An extreme Mars like this, in the canon of astrology, points to all things martial coming to a peak here on Earth. While Mars certainly has some positive astrological connotations (courage, ardor, competition, ambition, strength, etc.), the negatives are a bit on the scary side: war, assault, attack, brutality, violence, etc. We were already headed into a high Mars 2003, what with the January and February Mars alignments with the eclipse points of late 2002, and the August Sun-Mars opposition - just to name a few of the strong Red Planet signals of 2003. Tossing in a Mars super perigee turns a strong simmer into a rolling, splashing boil-over.
January 14 brings Mars to the opposition point of the November 20, 2002 28 Taurus lunar eclipse (i.e. conjunct the Sun's 28 Scorpio position at that eclipse). Another Mars-eclipse activation follows in short order on February 4, when the Red Planet crosses over 12 Sagittarius (the location of the December 4 solar eclipse). Astrological tradition holds that, around these dates, the headlines will be replete with reports of conflict on both the personal and collective levels. From mano-a-mano street crime to murder and mayhem, to terrorism and military posturing and outright war, these are perilous times. Danger happens not only by design, but also by mishap under these Mars configurations: accidents, fires, crashes and explosions are par for the course. Look for all of them to make headlines within a few days either way of the many significant Mars phenomena of 2003.
Although anyone could be a potential target at times like these, there are a couple of astrological indicators that seem to fit the obvious trend toward another US-Iraq war. (Obvious now, perhaps not so obvious last year when I predicted that "a big offensive modeled after the Persian Gulf War" would come in 2003, "probably during Mars' Sagittarius transit (January 17 - March 4)". For one thing, the January 14 Mars-eclipse pass is in direct opposition to the Moon in Iraq's independence chart, and right on the ascendant in the US Constitution horoscope. For another, the February 4 Mars-eclipse pass falls on the ascendant in the US Declaration of Independence chart. The combination of the two looks for all the world like a sign of Gulf War II - or else a coup to overthrow Saddam Hussein in hopes of preventing a US attack. Either way, late January to early February looks like a time of peril for Iraq and the US. Aside from the aforementioned eclipse activations, the other Mars jolts upping the ante for conflict early in 2003 come around the Mars-Pluto conjunction of February 16 and the Mars-Saturn opposition of February 20 - the latter being the Mars configuration that held sway in the heavens during the Cuban Missile Crisis, of course.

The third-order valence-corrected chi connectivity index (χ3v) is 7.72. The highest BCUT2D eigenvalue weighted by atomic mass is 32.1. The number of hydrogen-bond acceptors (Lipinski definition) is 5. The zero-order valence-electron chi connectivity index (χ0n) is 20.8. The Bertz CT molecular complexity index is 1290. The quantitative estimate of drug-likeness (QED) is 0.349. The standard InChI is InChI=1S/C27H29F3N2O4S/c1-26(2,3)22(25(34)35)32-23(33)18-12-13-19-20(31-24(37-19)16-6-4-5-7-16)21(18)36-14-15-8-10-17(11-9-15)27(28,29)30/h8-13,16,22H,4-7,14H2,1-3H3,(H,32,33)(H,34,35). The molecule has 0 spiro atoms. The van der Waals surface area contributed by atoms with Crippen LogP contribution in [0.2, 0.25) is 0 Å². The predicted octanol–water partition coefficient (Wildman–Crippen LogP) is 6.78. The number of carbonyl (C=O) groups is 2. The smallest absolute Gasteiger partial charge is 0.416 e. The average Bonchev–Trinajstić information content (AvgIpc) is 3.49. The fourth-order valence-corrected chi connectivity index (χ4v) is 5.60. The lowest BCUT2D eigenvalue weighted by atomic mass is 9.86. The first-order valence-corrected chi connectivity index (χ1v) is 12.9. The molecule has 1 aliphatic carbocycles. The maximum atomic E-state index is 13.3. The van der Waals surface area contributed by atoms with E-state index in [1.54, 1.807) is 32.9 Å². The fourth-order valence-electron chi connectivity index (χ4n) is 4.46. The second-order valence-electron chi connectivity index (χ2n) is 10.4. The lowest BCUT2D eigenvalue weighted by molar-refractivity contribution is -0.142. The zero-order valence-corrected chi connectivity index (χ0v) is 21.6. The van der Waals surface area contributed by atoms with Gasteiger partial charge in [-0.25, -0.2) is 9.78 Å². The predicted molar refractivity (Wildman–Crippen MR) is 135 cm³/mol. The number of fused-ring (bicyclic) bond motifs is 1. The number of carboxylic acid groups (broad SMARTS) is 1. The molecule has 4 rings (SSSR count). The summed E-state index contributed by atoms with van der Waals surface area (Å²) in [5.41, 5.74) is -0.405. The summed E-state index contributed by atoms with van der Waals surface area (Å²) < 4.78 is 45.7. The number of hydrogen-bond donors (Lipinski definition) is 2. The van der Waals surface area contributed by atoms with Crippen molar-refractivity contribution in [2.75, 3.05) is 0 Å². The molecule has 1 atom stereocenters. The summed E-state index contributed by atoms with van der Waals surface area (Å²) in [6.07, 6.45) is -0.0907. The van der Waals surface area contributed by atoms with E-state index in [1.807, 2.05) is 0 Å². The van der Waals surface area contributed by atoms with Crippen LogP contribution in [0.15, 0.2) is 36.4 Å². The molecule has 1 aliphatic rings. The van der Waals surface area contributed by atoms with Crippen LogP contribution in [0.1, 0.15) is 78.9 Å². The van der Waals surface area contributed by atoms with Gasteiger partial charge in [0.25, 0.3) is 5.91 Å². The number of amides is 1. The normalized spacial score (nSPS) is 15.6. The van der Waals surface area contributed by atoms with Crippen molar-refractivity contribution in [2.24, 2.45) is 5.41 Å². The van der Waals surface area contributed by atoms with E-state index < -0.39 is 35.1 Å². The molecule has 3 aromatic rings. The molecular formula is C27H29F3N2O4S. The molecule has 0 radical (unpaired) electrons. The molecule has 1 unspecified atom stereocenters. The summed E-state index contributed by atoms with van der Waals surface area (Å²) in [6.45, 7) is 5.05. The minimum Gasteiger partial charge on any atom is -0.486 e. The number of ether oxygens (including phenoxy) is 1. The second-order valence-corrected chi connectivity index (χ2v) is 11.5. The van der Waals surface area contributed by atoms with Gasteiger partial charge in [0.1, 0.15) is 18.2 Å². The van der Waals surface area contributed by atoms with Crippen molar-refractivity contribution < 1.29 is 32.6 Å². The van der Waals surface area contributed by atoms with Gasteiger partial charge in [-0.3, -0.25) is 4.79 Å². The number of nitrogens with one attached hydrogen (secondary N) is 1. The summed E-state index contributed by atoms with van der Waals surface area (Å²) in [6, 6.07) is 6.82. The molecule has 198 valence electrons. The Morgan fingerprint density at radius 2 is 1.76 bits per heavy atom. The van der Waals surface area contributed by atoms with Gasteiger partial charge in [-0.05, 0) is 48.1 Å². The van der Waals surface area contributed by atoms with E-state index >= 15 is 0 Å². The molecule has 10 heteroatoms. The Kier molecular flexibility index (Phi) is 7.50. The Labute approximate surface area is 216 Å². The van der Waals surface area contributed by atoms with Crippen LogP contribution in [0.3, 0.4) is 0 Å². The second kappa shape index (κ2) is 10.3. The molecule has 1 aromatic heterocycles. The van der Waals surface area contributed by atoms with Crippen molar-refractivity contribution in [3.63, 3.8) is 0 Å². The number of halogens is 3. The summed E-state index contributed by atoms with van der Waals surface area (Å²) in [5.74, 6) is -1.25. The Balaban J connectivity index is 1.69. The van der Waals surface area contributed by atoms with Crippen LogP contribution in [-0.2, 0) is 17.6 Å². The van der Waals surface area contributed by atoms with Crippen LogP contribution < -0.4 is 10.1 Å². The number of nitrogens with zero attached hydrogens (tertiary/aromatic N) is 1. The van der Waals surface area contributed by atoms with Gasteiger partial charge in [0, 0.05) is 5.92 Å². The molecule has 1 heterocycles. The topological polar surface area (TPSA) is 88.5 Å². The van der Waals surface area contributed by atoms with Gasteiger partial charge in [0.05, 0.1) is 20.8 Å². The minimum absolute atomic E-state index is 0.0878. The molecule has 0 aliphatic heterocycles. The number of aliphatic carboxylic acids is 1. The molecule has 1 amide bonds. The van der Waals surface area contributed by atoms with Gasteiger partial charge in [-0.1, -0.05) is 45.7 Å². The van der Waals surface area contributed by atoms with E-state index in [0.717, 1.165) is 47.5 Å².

The January-February Mars alignments cram a year's worth of conflict into just a few weeks. And because of the degrees involved being prominent in important national horoscopes of Iraq and the US, it's easy to extrapolate from current events to project a conflict between these two countries going critical early in the year: an attack, an assassination attempt, civilians and soldiers in harm's way, the whole martial mess.
And that's just the start, because 2003 features lots of notable Mars alignments - not unlike 2001, which gave us the World Trade Center attack. All the same Mars alignments of 2001 are repeated in 2003; Mars, after all, has a synodic period of a bit more than two years. The difference is the intensity associated with the Mars super perigee this time around, which puts an historic emphasis on the Mars transits of 2003. So watch for them, be on guard, steer clear of trouble and conflict as much as possible when the major Mars alignments of the year form out in space. Besides the January-February eclipse activations and alignments, additional strong Mars alignments signal danger and strife around May 8 and 14 (Mars opposite Jupiter and conjunct Neptune respectively), as well as June 23 (Mars conjunct Uranus). Give or take a few days either way, these are dates to play it safe as much as possible . . .
But the really big Mars deal doesn't happen until the Mars super perigee and Sun-Mars opposition at the end of August - at 09:51 UT on the 27th and 17:59 UT on the 28th, respectively. This super-Mars stuff happens in virtual simultaneity with a Mars-Uranus conjunction in-opposition to a new moon conjunct Venus and Jupiter; with Mercury and Pluto going stationary (retrograde and direct respectively) to boot. And that super perigee alignment, in the 5 Virgo-Pisces polarity, makes a curious set of contacts: to Mars in President Bush's natal chart (and his progressed Sun), to Saturn in North Korea's chart, Pluto in the UK and French horoscopes, Mars and Jupiter in the Canadian national horoscope, the Venus-Saturn opposition in Iran's Islamic Republic chart . . . lots of hits, all as Mars goes critical in the heavens as seen from Earth. Whoever thinks a swiftly concluded Persian Gulf War II settles the world into a Pax Americana early in 2003 is tragically mistaken. This late summer super Mars thing says peace and quiet remains far away, that danger and conflict are close at hand.